Waterloo, Canada-based hardware startup North is a rare bird when it comes to the tech sector: It began life as an entirely different kind of hardware startup as Thalmic Labs in 2012, and launched a major pivot and re-brand in 2018.
The shift included a new name, and an entirely new product focus. It launched its Focals smart glasses last year, and earlier in 2019 sold the tech behind its original product a gesture control armband called Myo, to CTRL-labs .
This kind of system-shocking directional change can cause whiplash at even far less ambitious software startups, but when I spoke to co-founder and CEO Stephen Lake about the change and the company’s new focus, he spoke of the about-face more as a natural evolution long in the making than a late-stage shift.
“It goes way back when we started Thalmic in 2012,” Lake said. “Actually, we were working on our Myo product, which was an input for heads-up displays, VR headsets, etc. We realized back then, when we were pairing it up with the early versions of [Google] Glass and a whole variety of other displays and smart glasses, that the glasses were so far from being the consumer product that we actually wanted to wear and use. And we said, ‘We think directionally this is going to exist, we think there’s this future where we can bring technology with us into the world end up being less distracted, more present, but still get those benefits we get from computing today.’ Instead of the future of staring at screens, or being cut off in like Ready Player One world in the future, actually bringing technology and make it a seamless part of our world.”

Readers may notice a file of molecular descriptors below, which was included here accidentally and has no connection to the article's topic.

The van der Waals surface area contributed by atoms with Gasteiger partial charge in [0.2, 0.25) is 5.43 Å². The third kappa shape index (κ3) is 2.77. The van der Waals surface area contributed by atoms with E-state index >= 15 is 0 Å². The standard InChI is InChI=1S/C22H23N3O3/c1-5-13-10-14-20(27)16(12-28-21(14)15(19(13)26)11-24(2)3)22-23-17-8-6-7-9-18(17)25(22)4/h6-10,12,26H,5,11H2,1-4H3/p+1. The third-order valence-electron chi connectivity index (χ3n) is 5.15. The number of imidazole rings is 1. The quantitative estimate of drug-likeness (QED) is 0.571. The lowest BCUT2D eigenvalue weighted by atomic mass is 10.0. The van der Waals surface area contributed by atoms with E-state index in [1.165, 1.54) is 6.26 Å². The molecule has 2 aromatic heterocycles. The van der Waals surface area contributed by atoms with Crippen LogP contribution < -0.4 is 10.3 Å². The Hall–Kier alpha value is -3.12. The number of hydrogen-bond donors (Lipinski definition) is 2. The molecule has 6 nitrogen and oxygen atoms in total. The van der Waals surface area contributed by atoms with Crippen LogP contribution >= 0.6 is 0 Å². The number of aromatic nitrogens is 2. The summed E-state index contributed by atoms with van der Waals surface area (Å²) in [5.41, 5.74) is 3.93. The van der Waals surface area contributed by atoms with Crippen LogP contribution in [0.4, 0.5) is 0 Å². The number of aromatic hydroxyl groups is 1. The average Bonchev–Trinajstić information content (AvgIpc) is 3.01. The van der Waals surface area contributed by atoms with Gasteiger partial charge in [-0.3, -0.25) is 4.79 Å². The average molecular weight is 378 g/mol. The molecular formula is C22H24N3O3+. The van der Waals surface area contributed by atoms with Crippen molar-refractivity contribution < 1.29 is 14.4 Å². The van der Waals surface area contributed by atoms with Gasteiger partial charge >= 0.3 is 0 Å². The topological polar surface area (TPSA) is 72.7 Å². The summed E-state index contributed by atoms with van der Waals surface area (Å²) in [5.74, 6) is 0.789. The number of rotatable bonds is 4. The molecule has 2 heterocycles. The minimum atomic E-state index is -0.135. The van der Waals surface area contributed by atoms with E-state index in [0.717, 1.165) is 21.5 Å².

Basically, Lake positions the problem as a kind of classic ‘cart before the horse’ dilemma: How could its interface device for a future class of devices achieve meaningful purchase if that class of devices was off to a slower start than anticipated? A less ambitious startup might’ve refocused on innovating accessories for an established device market, but Lake says his company instead took aim at pioneering an entirely new class of consumer device.